Standing poolside at his Eden Prairie, Minn., retirement community, Gary Grau, 75, is cheerfully arguing against the term "senior citizen." "It has an element of finality to it," he says dismissively.
The retired orthodontist exercises almost every day, walking "a marathon a month" with his wife, Nancy, on trails that crisscross this Minneapolis suburb. Most days, he mixes it up with water aerobics or weights, too. "I'll live to be 120," he says.
It's a common sentiment in this former farm town of 60,000. Now a well-off enclave of suburban homes and corporate headquarters, Eden Prairie offers an impressive mix of fitness options in a state that is known for harsh winters and muggy summers.
An early-morning jog begins among office parks and strip malls but soon joins 100 miles of well-maintained trails circling dozens of small lakes and ponds that dot the town. Suburban sprawl quickly yields to long stretches of tranquil greenery interrupted only occasionally by families of wild geese wandering toward the water. "Our parks and trails system is pretty darn nice," says Phil Young, Eden Prairie's mayor and a seven-time marathoner. The city preserves 20 percent of its land for open space; it has 37 parks and 1,000 acres of developed parkland.
The town's hub is Eden Prairie Center, an upscale mall ringed by a jogging path and popular with "mall walkers" during the winter months. Summer events include the Sounds Around Town concert series, Sunbonnet Day, an annual celebration of Eden Prairie history, and the AirExpo air show at Flying Cloud Airport. Nearby Lake Minnetonka is popular for boating, skiing, and, during the winter, ice fishing. For golfers, the county boasts more than 60 public and private courses. Football fans know that the Minnesota Vikings play in Minneapolis at the Metrodome but practice in Eden Prairie's Winter Park.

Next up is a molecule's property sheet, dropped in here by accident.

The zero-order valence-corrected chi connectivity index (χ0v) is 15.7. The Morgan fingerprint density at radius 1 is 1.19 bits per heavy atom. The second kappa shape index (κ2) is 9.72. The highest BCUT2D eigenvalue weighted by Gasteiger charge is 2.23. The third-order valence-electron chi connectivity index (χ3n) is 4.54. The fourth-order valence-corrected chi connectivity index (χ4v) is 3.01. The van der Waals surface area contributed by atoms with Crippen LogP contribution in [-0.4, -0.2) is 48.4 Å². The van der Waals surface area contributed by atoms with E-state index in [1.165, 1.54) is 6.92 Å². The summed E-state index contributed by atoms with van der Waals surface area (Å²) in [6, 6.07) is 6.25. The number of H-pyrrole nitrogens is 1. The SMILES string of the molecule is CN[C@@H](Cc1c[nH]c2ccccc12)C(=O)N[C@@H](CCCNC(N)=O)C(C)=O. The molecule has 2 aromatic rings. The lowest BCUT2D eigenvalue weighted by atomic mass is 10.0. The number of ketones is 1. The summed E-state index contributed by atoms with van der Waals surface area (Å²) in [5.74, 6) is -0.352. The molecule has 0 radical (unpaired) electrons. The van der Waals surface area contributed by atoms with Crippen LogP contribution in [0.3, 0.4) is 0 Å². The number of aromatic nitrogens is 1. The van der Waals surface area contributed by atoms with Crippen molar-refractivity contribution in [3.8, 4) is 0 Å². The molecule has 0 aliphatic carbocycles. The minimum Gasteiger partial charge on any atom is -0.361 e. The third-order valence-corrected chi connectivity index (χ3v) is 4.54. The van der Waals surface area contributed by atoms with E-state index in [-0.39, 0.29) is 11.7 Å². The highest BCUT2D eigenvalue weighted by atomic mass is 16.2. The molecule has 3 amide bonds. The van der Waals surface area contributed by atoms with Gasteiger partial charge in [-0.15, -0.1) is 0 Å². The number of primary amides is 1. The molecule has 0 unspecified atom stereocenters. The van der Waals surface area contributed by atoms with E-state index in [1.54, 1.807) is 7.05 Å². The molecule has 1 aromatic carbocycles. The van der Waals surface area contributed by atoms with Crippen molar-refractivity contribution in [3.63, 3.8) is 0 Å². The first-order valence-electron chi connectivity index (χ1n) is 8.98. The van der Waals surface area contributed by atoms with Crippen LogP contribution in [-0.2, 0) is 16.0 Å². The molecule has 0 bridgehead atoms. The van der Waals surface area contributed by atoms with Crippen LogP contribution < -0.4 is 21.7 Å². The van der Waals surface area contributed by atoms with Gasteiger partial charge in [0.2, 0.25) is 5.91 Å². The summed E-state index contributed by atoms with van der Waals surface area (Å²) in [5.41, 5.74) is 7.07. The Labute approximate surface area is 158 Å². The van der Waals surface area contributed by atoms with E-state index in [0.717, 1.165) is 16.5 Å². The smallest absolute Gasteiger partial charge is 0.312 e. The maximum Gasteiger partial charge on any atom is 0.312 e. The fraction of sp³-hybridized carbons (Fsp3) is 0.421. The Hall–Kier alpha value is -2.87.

Eden Prairie has a home-grown fitness tradition, too. Lonna Mosow, recently christened the "grande dame of Minnesota exercise" by the Minneapolis Star Tribune, logs 80-hour weeks as a personal trainer after more than three decades touting her local brand of self-improvement. In her austere, two-story studio, clients ages 40 to 80 take yoga, Gyrotonic, Pilates, and spin classes. Senior discounts are offered. "The older population is fitter than the younger population," Mosow says.
The town is also home to two massive Life Time Fitness centers (the company is based in neighboring Chanhassen). One of the upscale clubs serves up post-workout sashimi or Kobe beef burgers with a glass of organic pinot noir in a restaurant overlooking its tennis center. For a more low-key and less expensive workout, the Eden Prairie Community Center this year finished a $14 million renovation, nearly doubling its size and adding dozens of modern cardio machines. The center also has a lap pool, weights, basketball, and three indoor ice rinks. (This, after all, is hockey country.) About 150 seniors take part in the SilverSneakers Fitness Program, in which participating insurers pay gym membership fees and organize classes.
"We have great community programs and a population that's grown up with fitness," Mosow says. It's a combination that keeps Eden Prairie from seeming anything but senior.